So when Mines of Moria hit, there was a firestorm of complaints. Turbine was pissing on the lore (something the game prided itself being based off of) just for the sake to bring in the WoW crowd. And despite the promise that Lothlorien would come with the expansion, it never did, and the expansion, Mines of Moria, literally encompassed one huge area underground in a dark cave where it was a nightmare to navigate. It was appalling to quest in the area. Turbine completely overdid it on the aspect of an environment that was true to the setting. Moria is a boring place to be. The biggest trouble to it all is that Mines of Moria raised the level cap and Moria was the only place to level. Turbine had previously prided itself on offering numerous areas for leveling content for different environments so people could remain interested; Turbine apparently had no qualms to follow that goal any longer. The one thing that they apparently did right was the introduction of Legendary Items, a dynamic feature to leveling items and weapons, as well as customizing what they may improve with your skills or to your character overall.

However, that wasn’t enough. For some “genius” reason Turbine decided to release Mines of Moria four days after Wrath of the Lich King released. Needless to say Mines of Moria wasn’t even in the top ten computer games sold in November or December. This was further hit home when polled data on LotRo’s population barely even rose three months after Mines of Moria had been released. The expansion pack was far from a success and Turbine obviously saw that. Now, the next content update after Moria is what everyone has been waiting to see. A lot of people were unhappy with the changes with Moria. This next content update, Book 7, is supposed to be the moment of truth to what Turbine will do or what direction they will go in now that the game content is already at the level cap again. Obviously keeping to previous formulas, such as fluff, raiding, and PvMP were what people were expecting for them to continue to polish.

Guess again.

This upcoming patch, which could be better known as the WoW patch, intends to dumb the game down. Self-rez, quest directional arrows, nerfing all enemies, and reducing the XP level up tables were those first steps into the wrong direction. Turbine also insisted that we would likely not see any new raids for a very long time. Fluff has been neglected for God knows how long; all housing suggestions are constantly shot down by the developer who is in charge of such content. And still there is no real incentive to PvMP.

This is not the end, obviously. The game won’t die after the patch or anything outrageous like that. No, of course not. However, this is the first step in the right direction to a shallow grave. You see, when an MMO’s longetivity is threatened because its developers have no idea what they are doing, they panic. They are launching in dozens of regions, including Asian ones, and they’re not selling as well as they had expected them to. These changes are attempts to make such differences in marketing. Changes no one asked for, mind you. Changes that, if they were mentioned, were vehemently shot down by the community.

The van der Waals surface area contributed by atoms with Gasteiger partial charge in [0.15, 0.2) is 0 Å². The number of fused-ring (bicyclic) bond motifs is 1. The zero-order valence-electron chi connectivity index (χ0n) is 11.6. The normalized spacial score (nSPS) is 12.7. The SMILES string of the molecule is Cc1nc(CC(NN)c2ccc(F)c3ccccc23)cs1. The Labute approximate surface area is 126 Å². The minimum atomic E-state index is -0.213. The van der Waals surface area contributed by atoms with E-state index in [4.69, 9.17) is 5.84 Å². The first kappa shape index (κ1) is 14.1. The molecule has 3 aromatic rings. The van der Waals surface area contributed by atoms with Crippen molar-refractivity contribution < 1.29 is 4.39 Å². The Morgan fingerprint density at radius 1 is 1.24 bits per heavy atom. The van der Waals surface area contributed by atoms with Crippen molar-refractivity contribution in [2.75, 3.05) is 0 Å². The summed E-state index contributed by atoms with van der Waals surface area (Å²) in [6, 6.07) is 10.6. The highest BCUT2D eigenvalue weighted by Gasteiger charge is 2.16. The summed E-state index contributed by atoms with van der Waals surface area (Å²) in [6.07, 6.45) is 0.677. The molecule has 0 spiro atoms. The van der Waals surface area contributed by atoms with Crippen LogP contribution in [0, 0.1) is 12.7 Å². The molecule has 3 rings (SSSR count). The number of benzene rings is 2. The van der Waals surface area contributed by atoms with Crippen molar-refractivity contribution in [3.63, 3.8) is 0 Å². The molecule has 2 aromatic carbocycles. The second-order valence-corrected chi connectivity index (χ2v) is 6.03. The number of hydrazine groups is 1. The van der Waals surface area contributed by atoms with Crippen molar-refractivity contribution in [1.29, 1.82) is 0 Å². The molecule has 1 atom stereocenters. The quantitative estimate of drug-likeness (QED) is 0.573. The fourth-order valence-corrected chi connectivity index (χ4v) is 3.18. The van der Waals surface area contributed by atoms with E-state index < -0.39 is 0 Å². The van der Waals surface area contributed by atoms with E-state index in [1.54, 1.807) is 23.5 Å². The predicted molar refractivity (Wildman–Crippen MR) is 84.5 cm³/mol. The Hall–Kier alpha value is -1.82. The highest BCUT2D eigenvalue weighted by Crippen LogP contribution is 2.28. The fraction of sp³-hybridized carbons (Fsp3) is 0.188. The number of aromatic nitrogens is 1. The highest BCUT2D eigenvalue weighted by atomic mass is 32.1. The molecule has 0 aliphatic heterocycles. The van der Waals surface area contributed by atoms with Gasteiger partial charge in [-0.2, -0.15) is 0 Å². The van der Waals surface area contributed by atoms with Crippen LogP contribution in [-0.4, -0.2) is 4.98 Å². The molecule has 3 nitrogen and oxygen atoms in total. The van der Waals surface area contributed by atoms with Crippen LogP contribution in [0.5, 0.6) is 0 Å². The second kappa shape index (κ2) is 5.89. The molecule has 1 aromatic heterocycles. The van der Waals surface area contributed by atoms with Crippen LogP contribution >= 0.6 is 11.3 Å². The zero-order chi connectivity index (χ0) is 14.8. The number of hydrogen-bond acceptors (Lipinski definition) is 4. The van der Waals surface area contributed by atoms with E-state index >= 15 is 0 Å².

Turbine claims this is an aim to help out “casual players.” If you’re involved with MMOs you know all about this ridiculous dilemma of “casual vs. hardcore.” It’s a smoke screen. There is no divided community except those that choose to purposely divide from one another. People do not raid because they are “casual” gamers; they do not raid because they have no interest in raiding. And rather than Turbine trying to provide an interest to raid or an interest to PvMP or fixing quest directions, they decided to implement end-all decisions into the mix to make the entire game easier than it already is. The majority of game content is already solo content, so it’s also a wonder why they feel the need to alienate people that do enjoy raiding or PvMPing, unless they feel like losing a “small” portion of their loyal community is worth it if they are going to attract the WoW crowd and rape the game further into submission.

The only trouble is that it’s not going to work. Would you like to know why WoW is so successful? Because it’s WoW. Copying those elements in WoW will not make your MMO better. I thought we learned that lesson with SWG and the NGE patch and the subscriptions plummeted. The reason LotRo has as many subscribers as it does now is because people like the way the game is now. Why Turbine thinks drastically changing that will make customers happy when they obviously aren’t given the forum backlash is a mystery to me.

The biggest contributing factor in my personal experience, however, has been my experience with Turbine employees. It was like flashbacks with Hellgate: London all over again. Funny thing is that the person in question was actually part of Ping0, so it is no surprise to see his Gestapo ways come over to the Turbine forums. Sapience, one of the Turbine CMs, has done nothing but follow me around on the forums looking for any post of mine that he decides that will count as a warning. These are completely legitimate and constructive posts. Turbine has a similar rule set to what was on the Hellgate forums; basically the number one rule is, “If I don’t like you, I will ban you.” Sure enough when I was posting constructive criticism about Moria back in November I was banned by Sapience. My reason for a permanent banning: “None.”